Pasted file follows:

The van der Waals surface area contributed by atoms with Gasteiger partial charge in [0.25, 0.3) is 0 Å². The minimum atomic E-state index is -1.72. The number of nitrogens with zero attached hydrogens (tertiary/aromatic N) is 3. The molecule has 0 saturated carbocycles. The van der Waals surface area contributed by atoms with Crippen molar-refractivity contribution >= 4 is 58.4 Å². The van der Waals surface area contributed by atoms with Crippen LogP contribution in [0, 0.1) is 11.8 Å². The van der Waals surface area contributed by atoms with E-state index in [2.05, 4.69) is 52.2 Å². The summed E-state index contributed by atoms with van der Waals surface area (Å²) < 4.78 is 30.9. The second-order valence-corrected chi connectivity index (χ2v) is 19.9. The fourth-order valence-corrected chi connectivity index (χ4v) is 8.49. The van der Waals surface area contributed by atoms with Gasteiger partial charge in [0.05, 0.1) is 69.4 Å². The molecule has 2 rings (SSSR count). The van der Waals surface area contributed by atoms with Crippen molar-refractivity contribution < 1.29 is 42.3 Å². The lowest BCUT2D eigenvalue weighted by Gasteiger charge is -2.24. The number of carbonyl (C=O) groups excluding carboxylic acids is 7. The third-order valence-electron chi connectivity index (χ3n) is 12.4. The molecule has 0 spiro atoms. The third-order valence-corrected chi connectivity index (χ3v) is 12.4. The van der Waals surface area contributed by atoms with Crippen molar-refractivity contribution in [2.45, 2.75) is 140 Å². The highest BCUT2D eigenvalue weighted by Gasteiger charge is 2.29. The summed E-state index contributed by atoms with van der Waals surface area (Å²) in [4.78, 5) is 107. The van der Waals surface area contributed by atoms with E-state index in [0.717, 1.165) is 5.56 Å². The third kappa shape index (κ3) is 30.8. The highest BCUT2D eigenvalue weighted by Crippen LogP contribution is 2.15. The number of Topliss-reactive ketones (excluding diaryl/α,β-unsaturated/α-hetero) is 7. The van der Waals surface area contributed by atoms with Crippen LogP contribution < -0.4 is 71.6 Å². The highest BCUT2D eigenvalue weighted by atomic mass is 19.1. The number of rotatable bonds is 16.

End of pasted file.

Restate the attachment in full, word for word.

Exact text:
The van der Waals surface area contributed by atoms with Gasteiger partial charge in [0.25, 0.3) is 0 Å². The minimum atomic E-state index is -1.72. The number of nitrogens with zero attached hydrogens (tertiary/aromatic N) is 3. The molecule has 0 saturated carbocycles. The van der Waals surface area contributed by atoms with Crippen molar-refractivity contribution >= 4 is 58.4 Å². The van der Waals surface area contributed by atoms with Crippen LogP contribution in [0, 0.1) is 11.8 Å². The van der Waals surface area contributed by atoms with E-state index in [2.05, 4.69) is 52.2 Å². The summed E-state index contributed by atoms with van der Waals surface area (Å²) < 4.78 is 30.9. The second-order valence-corrected chi connectivity index (χ2v) is 19.9. The fourth-order valence-corrected chi connectivity index (χ4v) is 8.49. The van der Waals surface area contributed by atoms with Gasteiger partial charge in [0.05, 0.1) is 69.4 Å². The molecule has 2 rings (SSSR count). The van der Waals surface area contributed by atoms with Crippen molar-refractivity contribution < 1.29 is 42.3 Å². The lowest BCUT2D eigenvalue weighted by Gasteiger charge is -2.24. The number of carbonyl (C=O) groups excluding carboxylic acids is 7. The third-order valence-electron chi connectivity index (χ3n) is 12.4. The molecule has 0 spiro atoms. The third-order valence-corrected chi connectivity index (χ3v) is 12.4. The van der Waals surface area contributed by atoms with Crippen molar-refractivity contribution in [2.45, 2.75) is 140 Å². The highest BCUT2D eigenvalue weighted by Gasteiger charge is 2.29. The summed E-state index contributed by atoms with van der Waals surface area (Å²) in [4.78, 5) is 107. The van der Waals surface area contributed by atoms with E-state index in [0.717, 1.165) is 5.56 Å². The third kappa shape index (κ3) is 30.8. The highest BCUT2D eigenvalue weighted by Crippen LogP contribution is 2.15. The number of Topliss-reactive ketones (excluding diaryl/α,β-unsaturated/α-hetero) is 7. The van der Waals surface area contributed by atoms with Crippen LogP contribution < -0.4 is 71.6 Å². The highest BCUT2D eigenvalue weighted by atomic mass is 19.1. The number of rotatable bonds is 16.